The West Virginia Mine Workers Union was founded on March 19, 1931. It was a radical alternative to the United Mine Workers of America, known as the UMWA. The new union was the brainchild of Frank Keeney, who had been a key UMWA leader during the West Virginia Mine Wars.
After the 1921 Battle of Blair Mountain, UMWA national president John L. Lewis began exerting greater control over local union matters. The year after the battle, Keeney had agreed to a temporary wage cut for miners. Lewis used the wage cuts as an excuse to fire Keeney.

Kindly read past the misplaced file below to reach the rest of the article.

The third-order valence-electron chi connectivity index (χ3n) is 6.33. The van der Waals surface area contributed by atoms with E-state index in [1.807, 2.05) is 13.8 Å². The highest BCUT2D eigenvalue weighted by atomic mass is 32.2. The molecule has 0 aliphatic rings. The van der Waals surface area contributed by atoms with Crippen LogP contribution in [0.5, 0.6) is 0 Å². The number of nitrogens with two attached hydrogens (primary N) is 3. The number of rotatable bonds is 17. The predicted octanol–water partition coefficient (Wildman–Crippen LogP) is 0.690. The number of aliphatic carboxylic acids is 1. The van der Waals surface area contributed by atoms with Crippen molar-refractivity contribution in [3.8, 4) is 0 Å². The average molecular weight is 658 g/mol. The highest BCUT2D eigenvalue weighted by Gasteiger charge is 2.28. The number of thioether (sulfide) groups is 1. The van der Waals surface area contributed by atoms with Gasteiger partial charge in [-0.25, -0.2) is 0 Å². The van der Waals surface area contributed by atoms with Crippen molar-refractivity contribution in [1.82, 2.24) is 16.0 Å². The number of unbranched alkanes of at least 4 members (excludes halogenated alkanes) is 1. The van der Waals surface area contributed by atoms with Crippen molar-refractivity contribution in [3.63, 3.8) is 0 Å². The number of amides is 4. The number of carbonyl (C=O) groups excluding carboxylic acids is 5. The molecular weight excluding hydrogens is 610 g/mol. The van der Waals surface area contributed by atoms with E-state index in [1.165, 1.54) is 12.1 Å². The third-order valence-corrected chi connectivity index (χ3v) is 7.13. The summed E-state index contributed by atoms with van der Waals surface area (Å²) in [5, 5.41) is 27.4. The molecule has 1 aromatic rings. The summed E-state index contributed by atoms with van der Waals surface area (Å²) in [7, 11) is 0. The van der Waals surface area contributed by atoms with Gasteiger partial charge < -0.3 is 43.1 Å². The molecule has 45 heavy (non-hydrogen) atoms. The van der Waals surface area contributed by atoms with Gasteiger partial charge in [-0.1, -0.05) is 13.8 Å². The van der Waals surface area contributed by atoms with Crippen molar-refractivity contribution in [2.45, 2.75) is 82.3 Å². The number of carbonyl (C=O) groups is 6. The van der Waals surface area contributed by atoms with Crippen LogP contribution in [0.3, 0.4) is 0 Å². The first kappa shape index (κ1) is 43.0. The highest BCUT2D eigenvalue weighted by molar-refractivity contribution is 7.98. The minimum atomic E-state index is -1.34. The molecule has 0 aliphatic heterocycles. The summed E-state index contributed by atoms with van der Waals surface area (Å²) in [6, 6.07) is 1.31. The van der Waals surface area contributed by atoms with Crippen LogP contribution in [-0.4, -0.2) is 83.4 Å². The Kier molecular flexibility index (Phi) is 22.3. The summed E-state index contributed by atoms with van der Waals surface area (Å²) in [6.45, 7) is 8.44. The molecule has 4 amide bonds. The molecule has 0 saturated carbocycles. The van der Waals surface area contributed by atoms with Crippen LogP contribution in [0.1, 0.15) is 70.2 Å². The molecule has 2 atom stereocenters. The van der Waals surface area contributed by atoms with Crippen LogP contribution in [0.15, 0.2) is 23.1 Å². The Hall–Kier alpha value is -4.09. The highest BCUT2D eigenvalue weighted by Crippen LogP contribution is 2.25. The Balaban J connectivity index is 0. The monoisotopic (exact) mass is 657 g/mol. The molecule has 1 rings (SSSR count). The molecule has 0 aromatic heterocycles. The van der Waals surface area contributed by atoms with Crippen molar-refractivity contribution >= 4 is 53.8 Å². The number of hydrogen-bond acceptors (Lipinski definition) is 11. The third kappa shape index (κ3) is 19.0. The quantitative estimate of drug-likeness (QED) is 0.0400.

But Keeney retained a strong following among miners. By March 1931, UMWA membership in West Virginia had dwindled to fewer than 600 members. Keeney launched his new union and, within weeks, had enrolled more than 20,000. He called a major strike that summer, but the costs virtually bankrupted the upstart union. Within two years, his union was broke, and the UMWA again became the dominant miners union in West Virginia.
A few years later, Keeney dropped out of the labor movement entirely. He died in 1970 at age 88.